‘Wife seeking separate home not cruelty’
A division bench of Justice A M Khanwilkar and Justice Mridula Bhatkar was hearing an appeal filed by a woman challenging the family court’s March 11, 1997 decree allowing her husband’s plea for divorce on the grounds of cruelty as she had demanded a home separate from her in-laws’ and filed a dowry case in an Andhra Pradesh court against five members of his family compelling them to travel.
“Demand for a separate residence by a wife itself is not a cruelty. A wife may have her views/dreams to set her matrimonial home in a particular way. To speak out of such an idea of a separate residence, it cannot be taken in hostility and cannot be labelled as cruelty,” Justice Bhatkar dictated the order for the bench. The judges added that it would have been different had the woman insisted and compelled her husband to bow to her demand. “Such evidence is lacking here,” they wrote in the order passed on August 1. They added that in matrimonial companionship, difference of opinion “was bound to be present and expected to be tolerated”. So, seeking a separate home, per se, was not a cruel behaviour under Section 13 (1) (ia) (cruelty) Hindu Marriage Act, they said.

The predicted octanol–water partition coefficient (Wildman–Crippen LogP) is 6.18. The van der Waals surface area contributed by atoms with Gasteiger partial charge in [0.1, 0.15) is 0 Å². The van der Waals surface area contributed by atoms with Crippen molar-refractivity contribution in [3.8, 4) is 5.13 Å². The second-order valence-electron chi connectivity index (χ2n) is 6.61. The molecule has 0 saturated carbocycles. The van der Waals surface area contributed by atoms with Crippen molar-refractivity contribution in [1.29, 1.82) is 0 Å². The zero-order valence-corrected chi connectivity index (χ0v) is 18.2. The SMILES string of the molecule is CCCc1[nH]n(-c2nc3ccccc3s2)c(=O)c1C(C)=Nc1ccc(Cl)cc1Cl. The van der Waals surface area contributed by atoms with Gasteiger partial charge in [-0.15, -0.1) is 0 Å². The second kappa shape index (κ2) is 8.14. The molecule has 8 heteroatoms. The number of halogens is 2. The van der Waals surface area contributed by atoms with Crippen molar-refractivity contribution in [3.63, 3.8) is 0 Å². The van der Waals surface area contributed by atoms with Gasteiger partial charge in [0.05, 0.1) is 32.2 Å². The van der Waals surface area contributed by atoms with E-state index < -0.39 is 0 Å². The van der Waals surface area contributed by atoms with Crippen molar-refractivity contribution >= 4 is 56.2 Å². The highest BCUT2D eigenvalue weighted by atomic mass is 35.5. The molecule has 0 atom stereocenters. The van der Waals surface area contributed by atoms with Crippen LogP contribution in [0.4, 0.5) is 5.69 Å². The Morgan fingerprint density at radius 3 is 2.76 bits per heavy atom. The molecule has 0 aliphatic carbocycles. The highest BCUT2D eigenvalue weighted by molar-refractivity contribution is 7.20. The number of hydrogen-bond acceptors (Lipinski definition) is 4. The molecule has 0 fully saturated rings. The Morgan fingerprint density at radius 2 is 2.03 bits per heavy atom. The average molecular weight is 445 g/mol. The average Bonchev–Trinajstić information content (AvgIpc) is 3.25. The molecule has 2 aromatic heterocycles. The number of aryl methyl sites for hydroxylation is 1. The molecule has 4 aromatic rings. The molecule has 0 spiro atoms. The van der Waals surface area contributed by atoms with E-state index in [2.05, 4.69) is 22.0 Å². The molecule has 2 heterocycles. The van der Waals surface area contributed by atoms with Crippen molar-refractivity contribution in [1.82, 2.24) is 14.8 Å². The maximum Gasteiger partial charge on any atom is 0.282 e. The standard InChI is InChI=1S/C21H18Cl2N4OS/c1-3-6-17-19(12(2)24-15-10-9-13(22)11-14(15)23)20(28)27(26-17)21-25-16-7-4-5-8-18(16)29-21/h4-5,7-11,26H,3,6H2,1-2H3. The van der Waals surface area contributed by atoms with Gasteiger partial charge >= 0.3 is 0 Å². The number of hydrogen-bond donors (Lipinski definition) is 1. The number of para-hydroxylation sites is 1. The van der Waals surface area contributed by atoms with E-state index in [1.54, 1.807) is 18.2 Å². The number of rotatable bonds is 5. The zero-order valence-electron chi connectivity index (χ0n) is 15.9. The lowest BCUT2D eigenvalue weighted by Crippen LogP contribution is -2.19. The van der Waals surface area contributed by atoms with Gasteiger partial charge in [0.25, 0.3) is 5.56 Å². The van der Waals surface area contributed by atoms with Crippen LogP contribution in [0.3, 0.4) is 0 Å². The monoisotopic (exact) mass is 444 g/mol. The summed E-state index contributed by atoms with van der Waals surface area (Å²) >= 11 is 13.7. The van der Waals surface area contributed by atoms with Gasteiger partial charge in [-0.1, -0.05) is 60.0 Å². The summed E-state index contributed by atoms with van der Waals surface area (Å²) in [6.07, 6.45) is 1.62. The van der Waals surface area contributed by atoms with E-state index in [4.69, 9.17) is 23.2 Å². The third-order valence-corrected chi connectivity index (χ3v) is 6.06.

The couple got married at Adoni in Andhra Pradesh in March 1993 following which they moved to Mumbai where the man works as a bus conductor. They stayed with the man’s parents, his widowed sister and the sister’s two children. The man claimed that after a month, disharmony crept into their marriage as his wife wanted to move to another house and he could not afford it. Within two months, she returned to her parents’ place, he added.
In January 1994, she filed two cases-one demanding maintenance and another alleging dowry torture-against her husband and his family. As the husband, along with his family, was compelled to go to Adoni, he filed a divorce petition in Mumbai on the grounds of cruelty. The wife challenged the petition saying she was constrained to go to her parents’ home due to constant demands of money that her father could not fulfil. She stated that though she requested, she was not taken back.
In HC, the judges said “cumulative effect and tenor of evidence” showed that the husband had agreed with his family’s demand of Rs 40,000 if his wife wanted to return. The wife’s evidence appeared “true and natural” and the demand of a separate home and desertion was not proved by the husband, the court said.